Brownstown Central Middle School begins school year



Brownstown Central Middle School’s staff sees the turn of the decade as an opportunity.

The theme for the school year is BCMS 20/20 V.I.S.I.O.N., which intends to help students move forward with specific purpose and direction as a school and as individuals during the 2019-20 calendar year.

On Tuesday, BCMS started the year’s journey with the first day of school as 389 students returned to class.

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During the summer months, Principal Doug McClure, dean of students Marty Young, guidance counselor Alicia McCrary, library media specialist Karen Ault and sixth grade science teacher Kelly Cunningham worked together on the V.I.S.I.O.N. project.

The V.I.S.I.O.N. acronym stands for voice, identity, self-direction, interconnection, own your power and now. 

"Our back-to-school procedures are pretty much established. It’s not different in terms of how we’re starting, but what we are trying to do differently as we enter into the new decade, we thought it would be a neat way to play on visual clarity and acuity: 20/20 vision," McClure said.

"We decided to concern our efforts on having the kids think about what they want to accomplish not only this year but in the coming years. In the next decade, they will be graduating high school, and many will be graduating college and starting families.

"As a middle school this year, we wanted to take an opportunity now to really have the kids focusing and thinking about those kids of things like ‘Where do I want to be and what do I need to do to get there?’ We’re trying to be intentional in having kids think about what they are aspiring to be. We want them to purposeful in some of the decisions they are making."

Exclusive activities for the students, such a talent show, an art contest and an essay, have been planned around the 20th of each month throughout the school year in keeping with the theme.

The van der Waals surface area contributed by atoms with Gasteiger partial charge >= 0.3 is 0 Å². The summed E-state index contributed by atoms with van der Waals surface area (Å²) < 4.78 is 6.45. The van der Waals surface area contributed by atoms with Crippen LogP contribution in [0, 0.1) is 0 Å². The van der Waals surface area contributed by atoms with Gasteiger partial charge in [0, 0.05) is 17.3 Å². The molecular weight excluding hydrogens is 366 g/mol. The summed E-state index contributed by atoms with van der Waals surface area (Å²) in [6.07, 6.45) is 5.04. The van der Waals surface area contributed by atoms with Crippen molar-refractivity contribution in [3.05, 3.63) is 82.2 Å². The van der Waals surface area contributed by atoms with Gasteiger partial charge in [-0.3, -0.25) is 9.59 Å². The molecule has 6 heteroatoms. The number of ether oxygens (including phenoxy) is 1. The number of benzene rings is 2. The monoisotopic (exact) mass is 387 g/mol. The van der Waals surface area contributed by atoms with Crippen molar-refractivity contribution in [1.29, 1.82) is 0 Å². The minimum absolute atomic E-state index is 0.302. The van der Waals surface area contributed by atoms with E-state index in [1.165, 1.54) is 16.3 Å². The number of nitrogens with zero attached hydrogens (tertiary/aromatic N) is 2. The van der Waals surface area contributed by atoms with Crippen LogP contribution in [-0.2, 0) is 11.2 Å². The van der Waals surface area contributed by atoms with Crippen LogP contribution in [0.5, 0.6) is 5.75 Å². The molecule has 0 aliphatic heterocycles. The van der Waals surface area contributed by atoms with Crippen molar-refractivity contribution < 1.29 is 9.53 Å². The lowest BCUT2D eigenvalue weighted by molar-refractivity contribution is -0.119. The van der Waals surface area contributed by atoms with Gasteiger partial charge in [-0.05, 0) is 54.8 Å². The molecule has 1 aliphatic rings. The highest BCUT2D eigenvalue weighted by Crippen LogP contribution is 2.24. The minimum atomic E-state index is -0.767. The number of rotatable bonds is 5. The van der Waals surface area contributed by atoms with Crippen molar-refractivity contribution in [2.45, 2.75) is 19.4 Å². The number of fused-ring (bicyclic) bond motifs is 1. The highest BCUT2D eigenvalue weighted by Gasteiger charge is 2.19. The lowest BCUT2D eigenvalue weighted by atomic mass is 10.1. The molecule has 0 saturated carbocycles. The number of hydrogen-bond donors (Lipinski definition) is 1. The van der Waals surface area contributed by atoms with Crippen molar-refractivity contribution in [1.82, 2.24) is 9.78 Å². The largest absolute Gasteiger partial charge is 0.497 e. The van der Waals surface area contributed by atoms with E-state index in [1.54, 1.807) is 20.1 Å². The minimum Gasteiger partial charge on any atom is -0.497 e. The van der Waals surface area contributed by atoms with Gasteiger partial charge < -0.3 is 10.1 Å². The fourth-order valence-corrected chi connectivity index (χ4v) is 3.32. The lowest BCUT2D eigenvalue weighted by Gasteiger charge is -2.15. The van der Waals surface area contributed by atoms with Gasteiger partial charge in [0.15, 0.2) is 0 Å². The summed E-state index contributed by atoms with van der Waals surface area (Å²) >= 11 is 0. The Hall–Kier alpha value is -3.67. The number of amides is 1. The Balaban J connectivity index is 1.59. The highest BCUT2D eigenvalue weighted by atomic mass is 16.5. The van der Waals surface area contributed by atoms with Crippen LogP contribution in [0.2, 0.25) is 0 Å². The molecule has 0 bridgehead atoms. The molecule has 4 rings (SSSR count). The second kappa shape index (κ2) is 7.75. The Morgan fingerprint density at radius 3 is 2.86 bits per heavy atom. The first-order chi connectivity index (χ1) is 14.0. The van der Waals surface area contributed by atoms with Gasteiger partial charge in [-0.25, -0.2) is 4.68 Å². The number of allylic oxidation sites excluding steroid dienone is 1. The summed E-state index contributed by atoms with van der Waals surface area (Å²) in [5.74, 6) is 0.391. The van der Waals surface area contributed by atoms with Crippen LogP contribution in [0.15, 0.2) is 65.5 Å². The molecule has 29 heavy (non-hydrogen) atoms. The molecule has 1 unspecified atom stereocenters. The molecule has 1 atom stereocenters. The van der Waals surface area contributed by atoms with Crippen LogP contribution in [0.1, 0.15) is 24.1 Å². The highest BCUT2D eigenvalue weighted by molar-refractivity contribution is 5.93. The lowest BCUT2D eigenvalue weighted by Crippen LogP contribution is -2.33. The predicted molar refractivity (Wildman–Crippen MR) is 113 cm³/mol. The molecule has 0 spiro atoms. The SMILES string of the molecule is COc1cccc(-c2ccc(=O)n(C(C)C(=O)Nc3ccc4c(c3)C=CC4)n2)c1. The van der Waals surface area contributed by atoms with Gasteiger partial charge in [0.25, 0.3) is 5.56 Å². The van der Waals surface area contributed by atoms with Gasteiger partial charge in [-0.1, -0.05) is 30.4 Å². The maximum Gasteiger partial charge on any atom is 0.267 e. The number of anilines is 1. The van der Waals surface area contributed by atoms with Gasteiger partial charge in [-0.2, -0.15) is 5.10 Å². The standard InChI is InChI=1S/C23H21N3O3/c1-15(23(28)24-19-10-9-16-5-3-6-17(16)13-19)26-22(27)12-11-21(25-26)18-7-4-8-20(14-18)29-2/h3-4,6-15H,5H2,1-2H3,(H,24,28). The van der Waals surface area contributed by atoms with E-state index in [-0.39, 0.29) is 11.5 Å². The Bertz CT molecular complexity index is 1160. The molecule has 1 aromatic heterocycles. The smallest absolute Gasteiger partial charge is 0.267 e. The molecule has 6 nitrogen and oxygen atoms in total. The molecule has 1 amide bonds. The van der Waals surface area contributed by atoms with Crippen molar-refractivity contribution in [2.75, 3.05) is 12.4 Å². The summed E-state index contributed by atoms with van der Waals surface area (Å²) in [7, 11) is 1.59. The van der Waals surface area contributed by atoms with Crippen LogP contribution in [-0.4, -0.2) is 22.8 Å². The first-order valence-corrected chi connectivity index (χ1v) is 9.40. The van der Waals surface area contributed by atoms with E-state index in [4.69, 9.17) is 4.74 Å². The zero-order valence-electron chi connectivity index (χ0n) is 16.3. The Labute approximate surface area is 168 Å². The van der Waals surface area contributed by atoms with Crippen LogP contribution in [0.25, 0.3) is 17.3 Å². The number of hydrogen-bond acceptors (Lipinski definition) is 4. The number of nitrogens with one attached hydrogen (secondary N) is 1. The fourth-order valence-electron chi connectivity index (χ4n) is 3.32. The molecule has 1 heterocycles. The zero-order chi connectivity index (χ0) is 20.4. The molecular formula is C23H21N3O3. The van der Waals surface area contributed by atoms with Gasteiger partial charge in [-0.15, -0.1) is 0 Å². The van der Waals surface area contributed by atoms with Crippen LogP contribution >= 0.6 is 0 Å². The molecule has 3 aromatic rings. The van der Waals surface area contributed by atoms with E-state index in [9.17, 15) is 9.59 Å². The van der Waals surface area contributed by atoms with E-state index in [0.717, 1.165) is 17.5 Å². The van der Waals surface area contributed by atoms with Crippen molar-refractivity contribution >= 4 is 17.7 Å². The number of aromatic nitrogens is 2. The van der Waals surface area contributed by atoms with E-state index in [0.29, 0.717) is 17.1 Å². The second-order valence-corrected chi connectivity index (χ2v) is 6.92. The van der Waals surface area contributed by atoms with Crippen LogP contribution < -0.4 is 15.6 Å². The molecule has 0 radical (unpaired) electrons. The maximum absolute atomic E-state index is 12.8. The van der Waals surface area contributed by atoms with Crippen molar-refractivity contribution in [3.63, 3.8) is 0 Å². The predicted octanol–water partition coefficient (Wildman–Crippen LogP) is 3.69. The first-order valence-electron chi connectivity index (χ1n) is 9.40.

Students will receive V.I.S.I.O.N. T-shirts on Sept. 20 and will be encouraged to wear them on the 20th of each month.

"In our cafeteria, we have a V.I.S.I.O.N. calendar, and we have a square for every day of the school year," McClure said. "The whole idea behind that is that we would like to build a mosaic of student pictures, awards and activities. As the year progresses, it will continue to grow as a part of our quest. We want to be intentional with each of the school days that we have this year. That is going to be kind of our driving theme.

"We want to put some excitement and fun behind the work that needs to be done. We’re hopeful that a lot of the students will participate in the contests. There will be awards. It has the potential to be very, very exciting. It’s like an onion. We’re going to keep peeling it back until we get to end the year."

On top of learning about the school’s theme and adjusting back to school life, sixth graders went through a lot of changes Tuesday. While orientation was last week, the first day of school offered some more independence for the students.

For sixth grader Gage Mull, the biggest adjustment was getting used to changing classes.

"It’s going pretty good so far. Basically, I’m just going to class and trying to not be late," Mull said. "We want to make sure we understand everything about the class. I’m pretty excited about the school year. I’m looking forward to the lockers and lunch."

Sixth grader Ellie Black looked forward to going to lunch for the first time Tuesday.

"I think the food is much better here," she said. "Switching classes and my locker are the biggest changes. I like having different teachers instead of the same one every day." 

McClure greeted the students as they entered the building and helped kids adjust in the hallways throughout the day on top of his regular duties. 

"If we can have our sixth graders go home today and say, ‘Mom, I had a really great day and there are a lot of nice people. My teachers, principals, counselors are great,’ We will have won the day," McClure said.

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